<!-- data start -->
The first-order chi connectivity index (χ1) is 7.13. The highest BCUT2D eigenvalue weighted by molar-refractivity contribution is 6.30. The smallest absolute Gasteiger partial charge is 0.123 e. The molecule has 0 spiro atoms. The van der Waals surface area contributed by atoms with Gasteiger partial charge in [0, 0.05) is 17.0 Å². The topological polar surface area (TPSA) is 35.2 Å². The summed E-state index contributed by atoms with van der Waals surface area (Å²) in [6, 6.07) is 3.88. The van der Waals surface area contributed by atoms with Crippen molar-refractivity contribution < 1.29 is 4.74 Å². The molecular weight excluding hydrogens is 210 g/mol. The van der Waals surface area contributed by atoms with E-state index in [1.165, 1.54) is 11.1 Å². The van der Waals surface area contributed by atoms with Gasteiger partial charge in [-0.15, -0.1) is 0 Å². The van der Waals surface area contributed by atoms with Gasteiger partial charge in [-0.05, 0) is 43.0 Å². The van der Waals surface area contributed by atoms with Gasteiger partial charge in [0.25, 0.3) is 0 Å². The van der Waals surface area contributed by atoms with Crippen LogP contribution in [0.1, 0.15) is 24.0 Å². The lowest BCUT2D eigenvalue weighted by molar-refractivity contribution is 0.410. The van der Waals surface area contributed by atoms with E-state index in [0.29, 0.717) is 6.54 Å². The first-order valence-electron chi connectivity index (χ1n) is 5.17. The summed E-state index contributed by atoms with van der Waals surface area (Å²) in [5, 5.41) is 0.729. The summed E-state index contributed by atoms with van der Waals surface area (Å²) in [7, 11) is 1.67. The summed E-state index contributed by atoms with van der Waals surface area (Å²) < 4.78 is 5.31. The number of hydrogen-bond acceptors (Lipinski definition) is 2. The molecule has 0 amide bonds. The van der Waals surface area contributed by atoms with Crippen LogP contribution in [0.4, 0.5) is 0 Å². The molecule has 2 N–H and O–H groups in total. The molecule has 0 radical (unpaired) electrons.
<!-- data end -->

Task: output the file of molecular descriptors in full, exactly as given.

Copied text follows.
The first-order chi connectivity index (χ1) is 7.13. The highest BCUT2D eigenvalue weighted by molar-refractivity contribution is 6.30. The smallest absolute Gasteiger partial charge is 0.123 e. The molecule has 0 spiro atoms. The van der Waals surface area contributed by atoms with Gasteiger partial charge in [0, 0.05) is 17.0 Å². The topological polar surface area (TPSA) is 35.2 Å². The summed E-state index contributed by atoms with van der Waals surface area (Å²) in [6, 6.07) is 3.88. The van der Waals surface area contributed by atoms with Crippen molar-refractivity contribution < 1.29 is 4.74 Å². The molecular weight excluding hydrogens is 210 g/mol. The van der Waals surface area contributed by atoms with E-state index in [1.165, 1.54) is 11.1 Å². The van der Waals surface area contributed by atoms with Gasteiger partial charge in [-0.15, -0.1) is 0 Å². The van der Waals surface area contributed by atoms with Gasteiger partial charge in [-0.05, 0) is 43.0 Å². The van der Waals surface area contributed by atoms with Gasteiger partial charge in [0.25, 0.3) is 0 Å². The van der Waals surface area contributed by atoms with Crippen LogP contribution in [0.1, 0.15) is 24.0 Å². The lowest BCUT2D eigenvalue weighted by molar-refractivity contribution is 0.410. The van der Waals surface area contributed by atoms with E-state index in [0.29, 0.717) is 6.54 Å². The first-order valence-electron chi connectivity index (χ1n) is 5.17. The summed E-state index contributed by atoms with van der Waals surface area (Å²) in [5, 5.41) is 0.729. The summed E-state index contributed by atoms with van der Waals surface area (Å²) in [7, 11) is 1.67. The summed E-state index contributed by atoms with van der Waals surface area (Å²) < 4.78 is 5.31. The number of hydrogen-bond acceptors (Lipinski definition) is 2. The molecule has 0 amide bonds. The van der Waals surface area contributed by atoms with Crippen LogP contribution in [0.4, 0.5) is 0 Å². The molecule has 2 N–H and O–H groups in total. The molecule has 0 radical (unpaired) electrons.